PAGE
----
5 concerns for risk managers in 2022 and beyond

It is that time of the year again, we will soon start seeing top 5, 10 and 100 risk lists from every broker and consultant on the planet. Let me guess, it will say something like geopolitics, interest rates, COVID, cyber and logistics? Boooooring. I wanted to take us in a different direction. Here are 5 things risk managers really should be concerned about, yesterday, today and most likely tomorrow.

Being excluded from planning and decision making

By far the biggest challenge risk professionals need to overcome is to convince the decision makers to allow risk views to be heard at the table and to invite risk manager to the decision. Most business processes involved in planning, forecasting, budgeting, decision making or performance management have been inherently designed to ignore uncertainty. Open most books on strategic planning, guidelines for budgeting or procedures for performance management and you would be amazed how there is almost no mention of risk or risk is seen as a parallel afterthought.  Management disciplines are deterministic and not stochastic, means pretending there is single predictable future as opposed to multiple uncertain futures. To most decision makers value of risk analysis is not obvious.

So what risk managers need to be concerned about is how to get involved in important decisions and justify the time and effort required to perform risk analysis and to convince decision makers to use the outputs in their decisions. Often this will require significant process reengineering. I did it for insurance, procurement, investment decisions, strategy, operational risks and maintenance. Every time it is a different story, what worked in one organization didn’t in the next, it is a constant reinvention. Book a quick chat and ask me how https://meet.sendinblue.com/risk-academy or just watch one of the videos I recorded for the RISK-ACADEMY youtube channel https://www.youtube.com/@riskacademy.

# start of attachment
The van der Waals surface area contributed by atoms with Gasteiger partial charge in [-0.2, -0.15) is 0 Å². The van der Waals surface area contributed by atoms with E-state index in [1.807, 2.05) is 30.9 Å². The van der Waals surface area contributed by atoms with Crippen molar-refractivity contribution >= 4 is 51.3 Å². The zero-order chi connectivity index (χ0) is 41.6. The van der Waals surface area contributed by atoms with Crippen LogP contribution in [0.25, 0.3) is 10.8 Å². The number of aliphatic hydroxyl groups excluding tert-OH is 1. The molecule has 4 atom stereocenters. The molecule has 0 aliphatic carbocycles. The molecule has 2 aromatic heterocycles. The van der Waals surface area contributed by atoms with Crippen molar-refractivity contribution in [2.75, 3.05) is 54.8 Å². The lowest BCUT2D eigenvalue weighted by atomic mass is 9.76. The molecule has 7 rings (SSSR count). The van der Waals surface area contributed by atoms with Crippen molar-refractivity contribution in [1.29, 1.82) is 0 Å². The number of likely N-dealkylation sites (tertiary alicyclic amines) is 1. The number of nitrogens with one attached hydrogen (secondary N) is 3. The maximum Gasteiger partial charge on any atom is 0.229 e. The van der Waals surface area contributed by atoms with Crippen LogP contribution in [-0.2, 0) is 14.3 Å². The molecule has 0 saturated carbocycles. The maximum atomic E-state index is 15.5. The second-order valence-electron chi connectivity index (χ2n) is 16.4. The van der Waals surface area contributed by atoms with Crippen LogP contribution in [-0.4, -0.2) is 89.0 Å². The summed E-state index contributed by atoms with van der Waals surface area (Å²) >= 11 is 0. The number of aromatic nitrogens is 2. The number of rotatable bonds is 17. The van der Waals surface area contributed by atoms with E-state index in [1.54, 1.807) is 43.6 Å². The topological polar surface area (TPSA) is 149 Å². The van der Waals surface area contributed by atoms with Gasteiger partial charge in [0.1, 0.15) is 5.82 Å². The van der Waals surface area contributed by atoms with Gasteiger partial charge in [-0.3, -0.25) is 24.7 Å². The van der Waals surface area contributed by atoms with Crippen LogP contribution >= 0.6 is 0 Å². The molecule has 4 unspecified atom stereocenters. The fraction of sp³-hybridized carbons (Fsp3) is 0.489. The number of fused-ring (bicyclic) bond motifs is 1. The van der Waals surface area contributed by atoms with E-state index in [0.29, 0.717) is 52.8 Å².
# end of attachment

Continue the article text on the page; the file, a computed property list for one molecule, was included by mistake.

Not having the competency to produce timely quant risk analysis

The next big concern is having to deliver once the risk manager is invited to the decision table. In fact being concerned about not having the right competencies is often the roadblock preventing many risk managers asking to be at the table in the first place and settling for mindless risk list reporting and risk register updating.

There are four options that I can think of to overcome this concern:

  • hire a quant to join the risk team (this is what I did in my previous job)
  • outsource the quant and model building (this is what I do now)
  • use software that has a solid quant methodology behind it, where someone already did the hard math for you (Archer Insights does that)
  • upskill and become a quant (RAW2022 is a useful starting point for this)

Selling the promise of valuable risk insights is hard but not being able to deliver on the promise is even harder. Sometimes getting people in the room and getting them to talk and share is enough to generate insights but the real value, savings and groundbreaking ideas come from pretty comprehensive risk analysis that cannot be done qualitatively. This brings me to the next point.

Model error

This is what any risk manager on the planet should be concerned about but clearly isn’t. Risk management methodology and frameworks almost feel like it is free for all. So many books have been written about personal experiences of a single risk manager or a specific company. And, naturally, every consultant has their own unique methodology.